We work on a rather large project that interacts with files stored in the Rackspace Cloud. Users often need to click links to view files saved within orders, and normally this works fine.
Starting today, Firefox only (not Chrome or IE) starting throwing errors like the following for a certain type of file download link:
/tmp/ph5nhgdfgty.part could not be saved, because the source file could not be read.
Try again later, or contact the server administrator.
What was odd was that other files (stored in a different table) downloaded fine. So I first compared the code of the two different functions that prompt the different file downloads, thinking that maybe the one that was failing used a bad header or something. The headers were exactly the same, however.
I then Googled it and found several links like the following, none of which helped me.
Source file could not be read – MozillaZine Knowledge Base
Unable to save or download files – MozillaZine Knowledge Base
I then found this link and I tried the various config changes that were suggested, again, all to no avail.
The following comment caught my eye, however.
This is an old error message relating to corrupted downloads (http://kb.mozillazine.org/Source_file_could_not_be_read), but has become more prevalent in Firefox 33.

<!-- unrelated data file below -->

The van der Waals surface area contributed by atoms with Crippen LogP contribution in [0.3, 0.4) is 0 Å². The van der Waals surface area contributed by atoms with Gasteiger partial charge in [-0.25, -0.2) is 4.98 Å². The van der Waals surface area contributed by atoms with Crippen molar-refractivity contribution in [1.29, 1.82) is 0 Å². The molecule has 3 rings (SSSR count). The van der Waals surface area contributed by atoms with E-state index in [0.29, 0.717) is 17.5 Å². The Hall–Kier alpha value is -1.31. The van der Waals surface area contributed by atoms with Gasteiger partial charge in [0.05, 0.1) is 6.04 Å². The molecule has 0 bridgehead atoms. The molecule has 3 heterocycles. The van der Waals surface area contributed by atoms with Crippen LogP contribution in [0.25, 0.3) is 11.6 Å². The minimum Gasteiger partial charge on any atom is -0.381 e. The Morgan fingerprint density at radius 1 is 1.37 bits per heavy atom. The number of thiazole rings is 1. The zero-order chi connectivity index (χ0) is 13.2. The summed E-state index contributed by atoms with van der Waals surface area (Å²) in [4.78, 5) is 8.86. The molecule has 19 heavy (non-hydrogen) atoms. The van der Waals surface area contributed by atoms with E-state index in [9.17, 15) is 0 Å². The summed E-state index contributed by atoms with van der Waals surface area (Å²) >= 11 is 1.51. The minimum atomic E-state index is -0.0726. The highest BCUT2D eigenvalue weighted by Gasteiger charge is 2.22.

To make a long story short… before, if the server sent a response that was smaller than the stated size, the discrepancy was ignored and the download was treated as okay. Starting in Firefox 33, a file smaller than the stated size is treated as corrupted.
I am using Firefox 47.0.1, so I looked at my code and it was doing the following:
// prompt the download
header(‘Content-Description: File Transfer’);
header(‘Content-Type: ‘ . $row[‘file_type’]);
header(‘Content-Disposition: attachment; filename=”‘ . $row[‘file_name’] . ‘”‘);
header(‘Cache-Control: post-check=0, pre-check=0, max_age=1’);
header(‘Content-Length: ‘ . $row[‘size’]);
This data is pulled from a MySQL database, and when the file is originally copied to the cloud, we store the file size returned from the cloud and store it in a column for that record in the database. So I changed that code to do the following instead:
header(‘Content-Length: ‘ . strlen($content));
Voila! The download worked, as expected. I asked the client to test, as well, because I had also changed several Firefox configuration options trying to determine the issue (e.g. about:config) and it worked, as expected, for them, as well, without making any configuration changes.
Maybe this will save someone some grief down-the-road!